If you say you laughed yourself into stitches or that you have had too much of a good thing or that a technical report is all Greek to you or you have not slept one wink, you are quoting Shakespeare. If you say you refuse to budge an inch or you are tongue-tied or something has vanished into thin air, again you are quoting Shakespeare. I can go on forever but you get the drift - you can't speak two sentences in English without quoting Shakespeare.
Shakespeare's influence is ubiquitous and it's not confined to his homeland alone. If we would just take the trouble to look at some of our common household items, we are sure to find Shakespeare's mark imprinted on a few of them. Just look at this simple bag.
It's sure to bring a smile to anyone who happens to read what's on the bag. If my memory doesn't fail me, in this scene from King Henry IV Part 1, we see Falstaff boasting in the tavern about his fight with a dozen men when Prince Hal exposes his cowardice and dishonesty. Falstaff is here giving Prince Hal an earful. It's particularly funny for us today because Falstaff who is fat is insulting Prince Hal for being thin. If you want to look for what to say to that slim guy who's always making witty remarks about your generous hips, look no further than what's on my bag.
Next, I have this old wallet but I'm not sure if you can read the words on it.
Shakespeare has that capacity to unite the human race regardless of our ethnic differences. His plays are to adults what Hansel and Gretel is to children. Just as Hansel and Gretel is read to children from Argentina to China and Russia and you don't have to be a German child to be familiar with the story, Shakespeare's plays and poems are universally watched and read by practically everyone on the globe, and quite aptly, the Globe is also the name of the theatre in which his plays used to be performed but it caught fire and was totally destroyed in 1613, possibly when Henry VIII was performed. The Globe was rebuilt in 1997 and donations for its reconstruction came from all over the world. You can walk on the tiles and read the names of the donors.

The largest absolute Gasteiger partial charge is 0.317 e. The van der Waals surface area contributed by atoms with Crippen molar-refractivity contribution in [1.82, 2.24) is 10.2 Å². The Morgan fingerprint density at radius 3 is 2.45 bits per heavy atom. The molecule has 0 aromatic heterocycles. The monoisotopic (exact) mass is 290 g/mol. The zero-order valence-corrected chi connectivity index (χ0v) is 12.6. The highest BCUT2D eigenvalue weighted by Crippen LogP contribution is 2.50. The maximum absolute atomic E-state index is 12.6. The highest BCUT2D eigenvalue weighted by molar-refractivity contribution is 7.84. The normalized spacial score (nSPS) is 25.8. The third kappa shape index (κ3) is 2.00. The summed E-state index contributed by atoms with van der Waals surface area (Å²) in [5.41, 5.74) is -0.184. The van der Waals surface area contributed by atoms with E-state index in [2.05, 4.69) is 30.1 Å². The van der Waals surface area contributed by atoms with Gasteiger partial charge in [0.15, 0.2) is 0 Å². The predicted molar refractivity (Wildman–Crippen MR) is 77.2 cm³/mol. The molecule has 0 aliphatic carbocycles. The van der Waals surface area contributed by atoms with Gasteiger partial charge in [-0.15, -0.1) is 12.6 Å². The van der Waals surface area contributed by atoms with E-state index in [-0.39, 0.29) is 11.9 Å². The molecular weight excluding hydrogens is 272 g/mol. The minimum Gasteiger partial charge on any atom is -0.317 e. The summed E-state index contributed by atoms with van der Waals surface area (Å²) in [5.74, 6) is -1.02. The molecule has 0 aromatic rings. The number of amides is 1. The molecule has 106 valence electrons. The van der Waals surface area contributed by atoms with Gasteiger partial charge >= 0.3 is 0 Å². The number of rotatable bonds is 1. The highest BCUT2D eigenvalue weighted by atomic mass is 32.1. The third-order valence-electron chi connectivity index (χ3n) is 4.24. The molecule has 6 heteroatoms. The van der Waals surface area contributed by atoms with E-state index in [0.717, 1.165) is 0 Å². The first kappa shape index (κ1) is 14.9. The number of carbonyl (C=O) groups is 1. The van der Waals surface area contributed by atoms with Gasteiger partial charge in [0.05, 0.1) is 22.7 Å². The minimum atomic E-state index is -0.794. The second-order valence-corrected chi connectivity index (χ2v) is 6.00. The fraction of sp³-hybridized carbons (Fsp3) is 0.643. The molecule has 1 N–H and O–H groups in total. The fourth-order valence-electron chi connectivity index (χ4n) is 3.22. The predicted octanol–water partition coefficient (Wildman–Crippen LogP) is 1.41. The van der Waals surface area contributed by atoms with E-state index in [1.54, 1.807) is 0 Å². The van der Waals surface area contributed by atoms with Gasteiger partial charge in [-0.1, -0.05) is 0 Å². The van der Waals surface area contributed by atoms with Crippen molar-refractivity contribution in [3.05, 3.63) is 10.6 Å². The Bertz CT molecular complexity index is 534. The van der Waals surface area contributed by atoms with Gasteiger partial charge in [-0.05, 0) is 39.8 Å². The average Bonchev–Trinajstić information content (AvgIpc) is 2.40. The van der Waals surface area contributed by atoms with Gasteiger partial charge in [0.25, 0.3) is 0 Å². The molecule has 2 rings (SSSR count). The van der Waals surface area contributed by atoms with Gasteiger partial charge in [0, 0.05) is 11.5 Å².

The Singapore Air Force once had an advertisement in its recruitment drive that was aired on television. It showed a pilot flying a fighter plane and at the same time, you can hear the line "To be or not to be" chanted repeatedly throughout. Of course the SAF intended to quote Shakespeare but I thought it was most inappropriate to use a line from the lips of Hamlet who was considering whether to kill himself or to live on. That's not a good idea for a recruitment exercise for the Armed Forces. I'm sure the Air Force had no intention of attracting suicidal pilots. But it's nice to know that even the SAF quotes Shakespeare. They may not know the context of the quotation but quote it they must. That's how compelling Shakespeare is.
It used to be that every Singaporean student had to read a minimum of 2 Shakespearean plays for the O-levels and if they did Lit in A-levels, Paper 2 which was compulsory in those days was the Shakespeare paper and candidates had to do another 2 plays for this paper. It is likely that a student, after having tasted such a delightful fruit would crave for more, so perhaps in his university days, he would read another two or three of the Bard's plays. The average Singaporean in those days would have read by the time he was in his early 20s anything from a minimum of 2 plays to 6 or 7 and these aren't even literature undergrads. Today, the education syllabus has changed drastically. A-level literature students can get by without having to study any Shakespeare. Consistent with the modern concept of freedom of choice, the syllabus is now tailored to allow students to choose the texts they wish to do and there is no compulsory Shakespeare paper.